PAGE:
August 14-17, 2005
Who holds a conference in Texas in August??
I attended the Botany 2005 conference at the Austin Hilton this year.
This was my first scientific conference, and although I
did not present, as I have nothing to tell people yet, I learned what
to expect from conferences, observed what makes a good and bad talk or
poster, met some people, bought the t-shirt, and got some ideas for my
project. One talk in particular, from a person at U. Florida, was
fantastic and hearing it was almost worth the price of admission.
Hilton is a fabulous, absolutely brand-spanking new hotel with
flirtatious doormen and excessive air conditioning. I was distressed by
the overall lack of things to eat at the conference, though. Back in my
previous life, our conferences and meetings always had donuts at the
very least. Economists can't live without pastries! Here, we had all
the water we could drink, and coffee (no
tea) was grudgingly doled out twice a day. Luckily, there are lots of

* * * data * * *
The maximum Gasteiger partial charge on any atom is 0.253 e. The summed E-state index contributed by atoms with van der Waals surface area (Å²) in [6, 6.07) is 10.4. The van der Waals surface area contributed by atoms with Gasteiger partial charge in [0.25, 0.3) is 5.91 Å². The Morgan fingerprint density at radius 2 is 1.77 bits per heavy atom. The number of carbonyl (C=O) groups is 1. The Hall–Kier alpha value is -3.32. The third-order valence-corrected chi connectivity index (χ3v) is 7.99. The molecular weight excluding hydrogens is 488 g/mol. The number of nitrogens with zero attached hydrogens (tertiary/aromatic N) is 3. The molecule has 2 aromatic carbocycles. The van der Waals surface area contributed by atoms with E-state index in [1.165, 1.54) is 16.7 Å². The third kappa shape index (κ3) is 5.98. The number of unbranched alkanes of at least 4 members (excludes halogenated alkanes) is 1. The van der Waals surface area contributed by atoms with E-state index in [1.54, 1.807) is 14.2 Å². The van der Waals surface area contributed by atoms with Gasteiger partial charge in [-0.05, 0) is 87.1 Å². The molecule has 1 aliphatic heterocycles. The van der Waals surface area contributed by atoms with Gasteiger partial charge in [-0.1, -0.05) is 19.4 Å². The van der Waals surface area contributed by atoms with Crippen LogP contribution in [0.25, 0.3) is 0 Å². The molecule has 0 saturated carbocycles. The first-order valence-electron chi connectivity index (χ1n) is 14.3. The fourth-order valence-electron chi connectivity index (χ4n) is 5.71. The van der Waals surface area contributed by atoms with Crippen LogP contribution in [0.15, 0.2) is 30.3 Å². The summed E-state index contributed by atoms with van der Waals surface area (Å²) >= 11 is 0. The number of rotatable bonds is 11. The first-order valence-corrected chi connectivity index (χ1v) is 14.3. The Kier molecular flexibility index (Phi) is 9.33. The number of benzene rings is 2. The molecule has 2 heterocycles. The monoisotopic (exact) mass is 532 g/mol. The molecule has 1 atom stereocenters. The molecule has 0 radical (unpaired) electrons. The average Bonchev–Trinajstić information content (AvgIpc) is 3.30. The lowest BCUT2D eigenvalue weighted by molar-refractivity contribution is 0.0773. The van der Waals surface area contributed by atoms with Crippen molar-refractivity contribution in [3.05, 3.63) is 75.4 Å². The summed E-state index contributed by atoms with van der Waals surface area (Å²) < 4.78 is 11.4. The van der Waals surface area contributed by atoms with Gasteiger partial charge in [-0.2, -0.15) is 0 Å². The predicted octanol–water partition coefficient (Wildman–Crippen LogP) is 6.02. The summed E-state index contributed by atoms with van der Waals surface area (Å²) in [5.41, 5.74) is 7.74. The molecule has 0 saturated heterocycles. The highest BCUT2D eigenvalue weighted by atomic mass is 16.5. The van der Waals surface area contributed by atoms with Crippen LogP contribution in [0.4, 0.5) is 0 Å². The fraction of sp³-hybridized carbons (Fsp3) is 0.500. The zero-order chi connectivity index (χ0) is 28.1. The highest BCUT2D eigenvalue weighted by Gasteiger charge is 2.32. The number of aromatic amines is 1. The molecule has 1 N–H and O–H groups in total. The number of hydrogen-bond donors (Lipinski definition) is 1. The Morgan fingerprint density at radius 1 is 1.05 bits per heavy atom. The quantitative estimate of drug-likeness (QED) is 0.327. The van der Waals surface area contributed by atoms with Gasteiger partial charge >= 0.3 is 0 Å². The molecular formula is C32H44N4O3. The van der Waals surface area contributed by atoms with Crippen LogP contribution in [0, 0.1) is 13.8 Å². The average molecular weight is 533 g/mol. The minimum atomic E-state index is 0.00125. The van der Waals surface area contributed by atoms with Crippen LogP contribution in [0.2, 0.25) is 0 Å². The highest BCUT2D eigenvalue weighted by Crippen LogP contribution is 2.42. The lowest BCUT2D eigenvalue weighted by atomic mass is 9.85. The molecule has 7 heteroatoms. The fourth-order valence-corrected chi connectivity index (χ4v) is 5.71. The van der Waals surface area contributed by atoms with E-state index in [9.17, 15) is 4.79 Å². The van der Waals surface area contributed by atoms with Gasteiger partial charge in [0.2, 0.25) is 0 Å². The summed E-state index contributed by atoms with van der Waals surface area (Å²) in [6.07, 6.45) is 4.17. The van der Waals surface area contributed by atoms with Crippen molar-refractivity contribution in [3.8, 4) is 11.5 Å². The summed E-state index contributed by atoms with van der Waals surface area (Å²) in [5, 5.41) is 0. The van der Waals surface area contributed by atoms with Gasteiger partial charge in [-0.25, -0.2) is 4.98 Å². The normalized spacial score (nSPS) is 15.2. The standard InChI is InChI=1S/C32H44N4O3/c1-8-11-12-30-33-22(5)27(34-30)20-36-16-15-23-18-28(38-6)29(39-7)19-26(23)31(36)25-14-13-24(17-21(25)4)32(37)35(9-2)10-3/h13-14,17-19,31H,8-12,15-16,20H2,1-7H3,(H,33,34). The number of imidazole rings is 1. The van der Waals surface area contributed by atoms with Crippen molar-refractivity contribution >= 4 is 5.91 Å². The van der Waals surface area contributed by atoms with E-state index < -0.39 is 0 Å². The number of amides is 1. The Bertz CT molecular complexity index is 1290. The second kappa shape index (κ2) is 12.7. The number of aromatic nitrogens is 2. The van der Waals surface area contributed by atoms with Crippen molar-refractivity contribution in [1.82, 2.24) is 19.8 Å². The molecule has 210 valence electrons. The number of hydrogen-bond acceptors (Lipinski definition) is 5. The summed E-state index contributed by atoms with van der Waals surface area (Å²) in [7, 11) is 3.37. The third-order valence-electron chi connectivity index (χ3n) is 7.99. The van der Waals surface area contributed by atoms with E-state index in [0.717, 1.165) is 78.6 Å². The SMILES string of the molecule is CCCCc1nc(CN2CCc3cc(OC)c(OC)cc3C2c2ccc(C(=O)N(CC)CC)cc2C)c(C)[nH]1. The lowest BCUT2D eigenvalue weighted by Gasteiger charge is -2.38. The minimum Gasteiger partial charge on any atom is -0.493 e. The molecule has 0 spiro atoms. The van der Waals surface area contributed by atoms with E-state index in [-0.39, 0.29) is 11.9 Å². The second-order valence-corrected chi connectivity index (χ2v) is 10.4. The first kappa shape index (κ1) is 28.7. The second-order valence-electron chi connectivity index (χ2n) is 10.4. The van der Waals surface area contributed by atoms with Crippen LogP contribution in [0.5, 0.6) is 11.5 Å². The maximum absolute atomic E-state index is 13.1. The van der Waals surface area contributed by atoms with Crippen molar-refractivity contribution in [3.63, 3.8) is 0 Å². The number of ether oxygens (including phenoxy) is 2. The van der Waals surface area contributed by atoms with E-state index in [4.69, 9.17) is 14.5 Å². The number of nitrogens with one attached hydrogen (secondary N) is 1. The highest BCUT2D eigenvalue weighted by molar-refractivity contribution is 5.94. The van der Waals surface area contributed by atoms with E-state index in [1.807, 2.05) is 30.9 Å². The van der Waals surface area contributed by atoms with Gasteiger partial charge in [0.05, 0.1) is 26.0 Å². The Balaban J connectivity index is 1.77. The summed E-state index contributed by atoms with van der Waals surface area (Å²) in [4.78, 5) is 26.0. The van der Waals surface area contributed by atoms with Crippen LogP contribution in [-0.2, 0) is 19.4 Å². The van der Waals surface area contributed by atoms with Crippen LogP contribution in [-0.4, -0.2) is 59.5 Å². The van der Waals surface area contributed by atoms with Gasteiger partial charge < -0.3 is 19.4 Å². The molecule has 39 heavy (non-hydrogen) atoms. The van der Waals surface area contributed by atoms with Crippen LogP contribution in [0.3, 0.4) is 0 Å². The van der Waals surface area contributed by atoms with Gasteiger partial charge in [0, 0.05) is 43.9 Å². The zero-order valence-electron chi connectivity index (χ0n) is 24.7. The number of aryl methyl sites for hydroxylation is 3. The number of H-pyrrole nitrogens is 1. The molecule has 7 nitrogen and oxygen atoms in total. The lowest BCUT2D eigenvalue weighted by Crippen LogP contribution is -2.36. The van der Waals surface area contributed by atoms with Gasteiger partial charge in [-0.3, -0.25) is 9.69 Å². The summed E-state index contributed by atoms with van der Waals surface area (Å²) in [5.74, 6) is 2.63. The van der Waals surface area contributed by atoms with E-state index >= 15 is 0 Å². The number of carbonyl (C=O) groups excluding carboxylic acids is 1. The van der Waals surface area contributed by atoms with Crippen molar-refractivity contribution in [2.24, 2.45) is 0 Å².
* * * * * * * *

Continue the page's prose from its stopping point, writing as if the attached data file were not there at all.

other places to get food in town, provided you're willing to walk in
99-degree heat and 110% humidity.
I stayed in the Dobie Center, a privately-owned dorm just south of the
UT campus, and proceeded to get
lost every single time I walked into the building for the next three
days. The dorm also had
the world's most uncomfortable beds and was freezing inside, and my
next door neighbor apparently had a party every night I was there.
However, it was 1/3 the price of the hotel.
Transit is decent in Austin, cheap (50 cents, or free, depending on the
route), and not very heavily used. I went to the conference in the
morning, then returned at noon to the
dump my stuff and eat at Schlotzsky's, which I have missed terribly
since they left Chicago. I then walked from the dorm north to campus,
which is very pretty and entirely unlike campuses in colder climes. The
architecture is a mix of classical Beaux Arts and Spanish mission,
white marble and red tile roofs and inspirational quotes above the
infamous bell tower at UT that figured into Charles Whitman's
killing spree in 1966
Next I walked south from campus to the State Capitol, whose
are crammed full of symbolic memorials and gorgeous ancient live oak
Texas State Capitol Building